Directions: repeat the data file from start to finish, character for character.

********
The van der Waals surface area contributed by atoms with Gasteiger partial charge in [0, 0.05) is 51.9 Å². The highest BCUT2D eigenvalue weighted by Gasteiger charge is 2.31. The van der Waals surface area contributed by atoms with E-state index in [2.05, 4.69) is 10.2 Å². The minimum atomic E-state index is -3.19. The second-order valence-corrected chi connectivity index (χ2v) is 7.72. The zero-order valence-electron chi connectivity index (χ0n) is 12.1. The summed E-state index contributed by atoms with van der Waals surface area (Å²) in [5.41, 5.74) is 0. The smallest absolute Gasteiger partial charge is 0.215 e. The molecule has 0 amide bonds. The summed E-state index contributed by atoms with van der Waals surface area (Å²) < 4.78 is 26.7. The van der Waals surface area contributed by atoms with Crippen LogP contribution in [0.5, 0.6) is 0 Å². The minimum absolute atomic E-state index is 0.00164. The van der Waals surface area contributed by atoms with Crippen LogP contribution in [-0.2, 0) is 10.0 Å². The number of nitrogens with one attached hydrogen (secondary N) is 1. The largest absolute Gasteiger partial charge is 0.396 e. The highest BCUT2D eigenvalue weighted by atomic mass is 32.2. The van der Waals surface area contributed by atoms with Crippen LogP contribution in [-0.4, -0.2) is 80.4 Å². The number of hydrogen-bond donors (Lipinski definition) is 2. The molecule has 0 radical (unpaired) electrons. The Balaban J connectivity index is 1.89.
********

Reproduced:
The van der Waals surface area contributed by atoms with Gasteiger partial charge in [0, 0.05) is 51.9 Å². The highest BCUT2D eigenvalue weighted by Gasteiger charge is 2.31. The van der Waals surface area contributed by atoms with E-state index in [2.05, 4.69) is 10.2 Å². The minimum atomic E-state index is -3.19. The second-order valence-corrected chi connectivity index (χ2v) is 7.72. The zero-order valence-electron chi connectivity index (χ0n) is 12.1. The summed E-state index contributed by atoms with van der Waals surface area (Å²) in [5.41, 5.74) is 0. The smallest absolute Gasteiger partial charge is 0.215 e. The molecule has 0 amide bonds. The summed E-state index contributed by atoms with van der Waals surface area (Å²) < 4.78 is 26.7. The van der Waals surface area contributed by atoms with Crippen LogP contribution in [0.5, 0.6) is 0 Å². The minimum absolute atomic E-state index is 0.00164. The van der Waals surface area contributed by atoms with Crippen LogP contribution in [-0.2, 0) is 10.0 Å². The number of nitrogens with one attached hydrogen (secondary N) is 1. The largest absolute Gasteiger partial charge is 0.396 e. The highest BCUT2D eigenvalue weighted by atomic mass is 32.2. The van der Waals surface area contributed by atoms with Crippen LogP contribution in [-0.4, -0.2) is 80.4 Å². The number of hydrogen-bond donors (Lipinski definition) is 2. The molecule has 0 radical (unpaired) electrons. The Balaban J connectivity index is 1.89.